FILED: September 20, 2006

IN THE COURT OF APPEALS OF THE STATE OF OREGON

In the Matter of the Compensation of
Burl R. Hayes, Claimant.

SEDGWICK CLAIMS MANAGEMENT SERVICES,
and GTS OF OREGON, LLC,

Petitioners,

v.

BURL R. HAYES,
SAIF CORPORATION,
and the WORKERS' COMPENSATION DIVISION,
a Division of the Department of Consumer and Business Services,

Respondents.

02-01614, 03-04481; A128288

Judicial Review from Workers' Compensation Board.

Argued and submitted April 19, 2006.

Michael G. Bostwick argued the cause and filed the brief for petitioner Sedgwick Claims Management Services.

Brian L. Pocock argued the cause and filed the brief for petitioner GTS of Oregon, LLC.

Evohl F. Malagon filed the briefs for respondent Burl R. Hayes.

Jerome P. Larkin argued the cause and filed the brief for respondent SAIF Corporation.

Richard Wasserman, Attorney-In-Charge, Civil/Administrative Appeals Unit, waived appearance for respondent Workers' Compensation Division.

Before Armstrong, Presiding Judge, and Brewer, Chief Judge, and Rosenblum, Judge.

ARMSTRONG, P. J.

Affirmed.

ARMSTRONG, P. J.

Petitioners Sedgwick Claims Management Services and GTS of Oregon, LLC, seek judicial review of an order of the Workers' Compensation Board that held that SAIF Corporation did not provide insurance coverage to GTS at the time that GTS's employee, Burl Hayes, was injured on the job, and that GTS is therefore a noncomplying employer. We review the board's order for substantial evidence and errors of law, ORS 183.482(8)(a), (c), and affirm.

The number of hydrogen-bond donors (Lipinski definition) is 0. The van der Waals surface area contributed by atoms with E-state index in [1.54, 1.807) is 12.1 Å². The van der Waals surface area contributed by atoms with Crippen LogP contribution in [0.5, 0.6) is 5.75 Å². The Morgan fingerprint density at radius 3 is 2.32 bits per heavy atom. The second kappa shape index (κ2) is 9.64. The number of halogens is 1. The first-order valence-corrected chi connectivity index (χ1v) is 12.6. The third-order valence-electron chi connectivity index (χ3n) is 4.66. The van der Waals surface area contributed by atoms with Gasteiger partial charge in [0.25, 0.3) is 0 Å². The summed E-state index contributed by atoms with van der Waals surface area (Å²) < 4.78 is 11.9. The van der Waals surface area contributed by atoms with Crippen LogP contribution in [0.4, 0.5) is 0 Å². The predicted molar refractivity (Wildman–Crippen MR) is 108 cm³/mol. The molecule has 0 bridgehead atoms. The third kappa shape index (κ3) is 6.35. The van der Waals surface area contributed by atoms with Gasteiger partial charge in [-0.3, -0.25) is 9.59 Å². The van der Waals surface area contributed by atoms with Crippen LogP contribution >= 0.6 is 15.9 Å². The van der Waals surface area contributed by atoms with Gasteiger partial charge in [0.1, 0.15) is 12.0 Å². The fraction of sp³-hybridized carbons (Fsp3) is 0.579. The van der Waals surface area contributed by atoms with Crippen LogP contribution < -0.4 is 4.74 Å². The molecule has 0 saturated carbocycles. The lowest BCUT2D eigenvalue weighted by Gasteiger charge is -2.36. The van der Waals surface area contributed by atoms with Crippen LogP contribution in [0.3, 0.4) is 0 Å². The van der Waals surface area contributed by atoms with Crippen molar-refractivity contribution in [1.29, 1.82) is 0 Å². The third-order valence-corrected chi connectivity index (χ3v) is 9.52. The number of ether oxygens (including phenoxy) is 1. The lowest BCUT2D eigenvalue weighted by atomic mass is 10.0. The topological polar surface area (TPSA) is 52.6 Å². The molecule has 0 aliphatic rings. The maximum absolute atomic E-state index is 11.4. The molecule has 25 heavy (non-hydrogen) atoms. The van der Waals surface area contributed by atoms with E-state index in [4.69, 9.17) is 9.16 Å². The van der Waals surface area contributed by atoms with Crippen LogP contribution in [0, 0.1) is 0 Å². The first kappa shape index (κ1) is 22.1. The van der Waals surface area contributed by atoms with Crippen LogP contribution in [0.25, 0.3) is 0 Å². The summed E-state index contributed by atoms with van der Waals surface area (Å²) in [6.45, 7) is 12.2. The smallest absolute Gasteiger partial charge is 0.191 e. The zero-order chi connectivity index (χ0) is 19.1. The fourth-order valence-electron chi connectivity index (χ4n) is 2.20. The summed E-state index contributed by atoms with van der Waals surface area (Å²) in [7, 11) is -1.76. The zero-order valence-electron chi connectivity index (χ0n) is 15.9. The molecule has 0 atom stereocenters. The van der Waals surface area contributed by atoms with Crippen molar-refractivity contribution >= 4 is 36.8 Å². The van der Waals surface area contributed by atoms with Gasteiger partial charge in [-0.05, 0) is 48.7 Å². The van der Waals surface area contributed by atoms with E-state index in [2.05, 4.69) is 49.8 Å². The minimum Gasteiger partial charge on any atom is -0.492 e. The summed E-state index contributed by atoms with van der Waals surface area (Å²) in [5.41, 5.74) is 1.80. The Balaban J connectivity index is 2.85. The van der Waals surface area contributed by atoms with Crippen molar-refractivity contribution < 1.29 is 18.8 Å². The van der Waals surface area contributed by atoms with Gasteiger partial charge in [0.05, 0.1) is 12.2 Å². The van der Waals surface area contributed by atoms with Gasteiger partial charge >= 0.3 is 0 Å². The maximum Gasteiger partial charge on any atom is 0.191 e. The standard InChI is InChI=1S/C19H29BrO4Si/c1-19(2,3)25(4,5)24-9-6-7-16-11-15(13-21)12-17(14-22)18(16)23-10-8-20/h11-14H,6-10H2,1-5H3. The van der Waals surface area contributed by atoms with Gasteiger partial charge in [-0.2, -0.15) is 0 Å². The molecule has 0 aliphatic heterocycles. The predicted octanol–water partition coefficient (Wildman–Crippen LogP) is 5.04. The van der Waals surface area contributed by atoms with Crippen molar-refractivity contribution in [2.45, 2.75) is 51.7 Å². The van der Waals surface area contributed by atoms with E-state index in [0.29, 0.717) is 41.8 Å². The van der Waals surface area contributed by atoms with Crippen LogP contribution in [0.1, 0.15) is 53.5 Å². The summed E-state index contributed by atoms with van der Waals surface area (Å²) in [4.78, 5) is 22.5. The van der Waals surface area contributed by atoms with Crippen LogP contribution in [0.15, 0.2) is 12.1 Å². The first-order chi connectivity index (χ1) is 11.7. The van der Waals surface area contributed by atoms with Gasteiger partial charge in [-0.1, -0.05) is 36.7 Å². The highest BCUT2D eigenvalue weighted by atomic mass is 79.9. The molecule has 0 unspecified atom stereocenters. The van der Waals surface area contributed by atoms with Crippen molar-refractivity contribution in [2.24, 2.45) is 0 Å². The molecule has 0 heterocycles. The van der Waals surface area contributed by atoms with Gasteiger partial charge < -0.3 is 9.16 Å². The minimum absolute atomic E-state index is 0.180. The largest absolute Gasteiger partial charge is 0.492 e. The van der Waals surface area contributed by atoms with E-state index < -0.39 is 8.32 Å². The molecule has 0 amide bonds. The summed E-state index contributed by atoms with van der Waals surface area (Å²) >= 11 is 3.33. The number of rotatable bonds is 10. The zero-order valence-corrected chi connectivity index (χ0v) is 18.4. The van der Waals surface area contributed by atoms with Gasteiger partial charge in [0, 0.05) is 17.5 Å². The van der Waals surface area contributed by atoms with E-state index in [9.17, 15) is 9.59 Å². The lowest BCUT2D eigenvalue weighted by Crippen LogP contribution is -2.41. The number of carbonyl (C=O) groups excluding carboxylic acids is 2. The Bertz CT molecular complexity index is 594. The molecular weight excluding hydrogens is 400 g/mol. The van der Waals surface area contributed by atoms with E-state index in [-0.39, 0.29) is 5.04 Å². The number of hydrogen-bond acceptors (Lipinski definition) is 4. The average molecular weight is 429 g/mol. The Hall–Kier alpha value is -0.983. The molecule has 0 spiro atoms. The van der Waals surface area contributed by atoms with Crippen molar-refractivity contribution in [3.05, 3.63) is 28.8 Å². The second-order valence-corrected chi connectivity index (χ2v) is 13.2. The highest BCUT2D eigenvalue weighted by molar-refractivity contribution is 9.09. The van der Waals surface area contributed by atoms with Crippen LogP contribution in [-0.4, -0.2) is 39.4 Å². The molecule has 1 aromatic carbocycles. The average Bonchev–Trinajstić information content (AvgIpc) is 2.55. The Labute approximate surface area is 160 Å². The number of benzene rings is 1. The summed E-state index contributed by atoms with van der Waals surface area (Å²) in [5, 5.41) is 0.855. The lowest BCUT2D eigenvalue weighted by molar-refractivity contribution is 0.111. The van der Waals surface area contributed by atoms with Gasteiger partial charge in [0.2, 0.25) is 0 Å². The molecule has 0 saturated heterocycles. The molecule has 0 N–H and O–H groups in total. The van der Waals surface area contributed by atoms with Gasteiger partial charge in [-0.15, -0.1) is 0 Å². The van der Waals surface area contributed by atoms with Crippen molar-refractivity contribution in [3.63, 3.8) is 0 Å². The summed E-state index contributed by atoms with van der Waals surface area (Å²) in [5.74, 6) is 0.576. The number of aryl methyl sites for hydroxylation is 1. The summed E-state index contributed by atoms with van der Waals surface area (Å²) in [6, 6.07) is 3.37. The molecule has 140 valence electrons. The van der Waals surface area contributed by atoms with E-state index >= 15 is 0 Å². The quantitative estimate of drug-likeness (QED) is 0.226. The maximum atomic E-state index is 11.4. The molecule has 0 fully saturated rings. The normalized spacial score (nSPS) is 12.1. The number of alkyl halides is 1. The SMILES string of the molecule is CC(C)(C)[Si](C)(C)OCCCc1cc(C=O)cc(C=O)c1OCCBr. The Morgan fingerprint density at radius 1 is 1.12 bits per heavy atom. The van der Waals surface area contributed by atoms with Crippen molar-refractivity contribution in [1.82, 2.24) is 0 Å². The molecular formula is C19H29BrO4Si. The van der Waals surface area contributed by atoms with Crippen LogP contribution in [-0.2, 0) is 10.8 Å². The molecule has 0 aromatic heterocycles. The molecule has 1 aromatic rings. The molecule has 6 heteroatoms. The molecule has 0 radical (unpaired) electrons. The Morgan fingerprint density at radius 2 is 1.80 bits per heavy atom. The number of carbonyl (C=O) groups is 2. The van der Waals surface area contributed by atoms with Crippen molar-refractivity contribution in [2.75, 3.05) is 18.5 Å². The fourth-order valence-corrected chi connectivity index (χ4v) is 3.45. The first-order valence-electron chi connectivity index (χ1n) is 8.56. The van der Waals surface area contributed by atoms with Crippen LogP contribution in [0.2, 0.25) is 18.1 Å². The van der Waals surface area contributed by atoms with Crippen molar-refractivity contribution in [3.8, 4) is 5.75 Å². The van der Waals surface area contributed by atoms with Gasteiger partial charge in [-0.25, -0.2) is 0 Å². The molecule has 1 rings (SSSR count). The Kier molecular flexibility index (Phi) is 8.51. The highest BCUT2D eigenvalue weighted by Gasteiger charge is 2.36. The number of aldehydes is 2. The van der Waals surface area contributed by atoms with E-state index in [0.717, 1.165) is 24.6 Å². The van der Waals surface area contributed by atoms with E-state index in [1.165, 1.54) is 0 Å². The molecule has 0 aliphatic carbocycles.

In its order on reconsideration, the board concluded that SAIF had properly terminated GTS's workers' compensation insurance policy effective September 30, 2001, for non-payment of premiums. We conclude without discussion that the board did not commit any legal error in reaching that conclusion and that the board's pertinent findings are supported by substantial evidence.

It is undisputed that on November 8, 2001, an employee of GTS contacted SAIF regarding insurance coverage. SAIF advised the employee that, if premiums were paid by November 28, 2001, GTS "would be all right." The employee understood that to mean that GTS had not lost coverage and would be insured continuously if the premiums were paid. The employee mailed a check for the full amount on November 10, 2001. Claimant was injured on November 13, 2001. SAIF received the check on November 14, 2001, and acknowledged receipt with a November 20, 2001, letter to GTS, stating that coverage was "reinstated effective November 14, 2001." The letter also advised that "[o]ur records show [that] you had no coverage from 12:01 a.m., October 1, 2001, through midnight, November 13, 2001. Payroll should not be reported for that period. * * * A policy declaration for the current policy period, November 14, 2001 through September 30, 2002, will be issued within the next week." SAIF thus denied coverage of the claim for the November 13, 2001, injury.